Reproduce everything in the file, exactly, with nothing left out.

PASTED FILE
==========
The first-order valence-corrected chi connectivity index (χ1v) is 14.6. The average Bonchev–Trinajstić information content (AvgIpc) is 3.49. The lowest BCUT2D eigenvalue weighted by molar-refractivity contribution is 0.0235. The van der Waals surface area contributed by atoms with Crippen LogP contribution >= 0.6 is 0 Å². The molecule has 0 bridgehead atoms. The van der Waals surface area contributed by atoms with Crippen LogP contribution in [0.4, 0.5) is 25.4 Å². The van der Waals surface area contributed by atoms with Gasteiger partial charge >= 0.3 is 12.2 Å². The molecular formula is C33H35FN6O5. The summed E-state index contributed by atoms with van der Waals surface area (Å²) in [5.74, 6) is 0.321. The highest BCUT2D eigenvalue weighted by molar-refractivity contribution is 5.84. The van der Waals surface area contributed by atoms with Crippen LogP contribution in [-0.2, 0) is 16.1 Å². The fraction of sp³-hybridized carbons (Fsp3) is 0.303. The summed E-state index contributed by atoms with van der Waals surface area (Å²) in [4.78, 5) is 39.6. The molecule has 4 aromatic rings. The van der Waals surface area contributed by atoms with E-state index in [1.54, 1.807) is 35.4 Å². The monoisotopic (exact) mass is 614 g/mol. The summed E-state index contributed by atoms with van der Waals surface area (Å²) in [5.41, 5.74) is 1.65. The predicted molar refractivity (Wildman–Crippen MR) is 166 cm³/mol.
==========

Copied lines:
The first-order valence-corrected chi connectivity index (χ1v) is 14.6. The average Bonchev–Trinajstić information content (AvgIpc) is 3.49. The lowest BCUT2D eigenvalue weighted by molar-refractivity contribution is 0.0235. The van der Waals surface area contributed by atoms with Crippen LogP contribution >= 0.6 is 0 Å². The molecule has 0 bridgehead atoms. The van der Waals surface area contributed by atoms with Crippen LogP contribution in [0.4, 0.5) is 25.4 Å². The van der Waals surface area contributed by atoms with Gasteiger partial charge >= 0.3 is 12.2 Å². The molecular formula is C33H35FN6O5. The summed E-state index contributed by atoms with van der Waals surface area (Å²) in [5.74, 6) is 0.321. The highest BCUT2D eigenvalue weighted by molar-refractivity contribution is 5.84. The van der Waals surface area contributed by atoms with Crippen LogP contribution in [-0.2, 0) is 16.1 Å². The fraction of sp³-hybridized carbons (Fsp3) is 0.303. The summed E-state index contributed by atoms with van der Waals surface area (Å²) in [4.78, 5) is 39.6. The molecule has 4 aromatic rings. The van der Waals surface area contributed by atoms with E-state index in [1.54, 1.807) is 35.4 Å². The monoisotopic (exact) mass is 614 g/mol. The summed E-state index contributed by atoms with van der Waals surface area (Å²) in [5.41, 5.74) is 1.65. The predicted molar refractivity (Wildman–Crippen MR) is 166 cm³/mol.